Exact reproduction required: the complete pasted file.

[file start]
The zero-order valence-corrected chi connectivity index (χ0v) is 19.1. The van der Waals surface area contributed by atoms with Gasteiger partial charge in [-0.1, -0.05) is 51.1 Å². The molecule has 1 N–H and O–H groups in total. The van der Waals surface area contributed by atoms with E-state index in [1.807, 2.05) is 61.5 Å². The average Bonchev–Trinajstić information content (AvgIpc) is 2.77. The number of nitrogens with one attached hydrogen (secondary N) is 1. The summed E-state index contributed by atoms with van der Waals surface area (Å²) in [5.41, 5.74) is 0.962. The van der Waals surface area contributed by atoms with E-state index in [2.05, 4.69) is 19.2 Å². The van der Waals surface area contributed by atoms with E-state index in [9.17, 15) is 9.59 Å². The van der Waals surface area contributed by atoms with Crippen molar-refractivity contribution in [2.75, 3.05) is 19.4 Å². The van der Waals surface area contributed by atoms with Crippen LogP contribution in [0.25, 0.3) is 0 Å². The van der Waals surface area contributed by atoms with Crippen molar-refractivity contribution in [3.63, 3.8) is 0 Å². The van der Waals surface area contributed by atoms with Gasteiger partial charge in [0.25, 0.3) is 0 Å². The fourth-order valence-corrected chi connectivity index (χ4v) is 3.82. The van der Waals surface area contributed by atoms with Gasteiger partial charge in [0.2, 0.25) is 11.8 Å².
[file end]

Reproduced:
The zero-order valence-corrected chi connectivity index (χ0v) is 19.1. The van der Waals surface area contributed by atoms with Gasteiger partial charge in [-0.1, -0.05) is 51.1 Å². The molecule has 1 N–H and O–H groups in total. The van der Waals surface area contributed by atoms with E-state index in [1.807, 2.05) is 61.5 Å². The average Bonchev–Trinajstić information content (AvgIpc) is 2.77. The number of nitrogens with one attached hydrogen (secondary N) is 1. The summed E-state index contributed by atoms with van der Waals surface area (Å²) in [5.41, 5.74) is 0.962. The van der Waals surface area contributed by atoms with E-state index in [2.05, 4.69) is 19.2 Å². The van der Waals surface area contributed by atoms with E-state index in [9.17, 15) is 9.59 Å². The van der Waals surface area contributed by atoms with Crippen molar-refractivity contribution in [2.75, 3.05) is 19.4 Å². The van der Waals surface area contributed by atoms with Crippen LogP contribution in [0.25, 0.3) is 0 Å². The van der Waals surface area contributed by atoms with Crippen molar-refractivity contribution in [3.63, 3.8) is 0 Å². The van der Waals surface area contributed by atoms with Gasteiger partial charge in [0.25, 0.3) is 0 Å². The fourth-order valence-corrected chi connectivity index (χ4v) is 3.82. The van der Waals surface area contributed by atoms with Gasteiger partial charge in [0.2, 0.25) is 11.8 Å².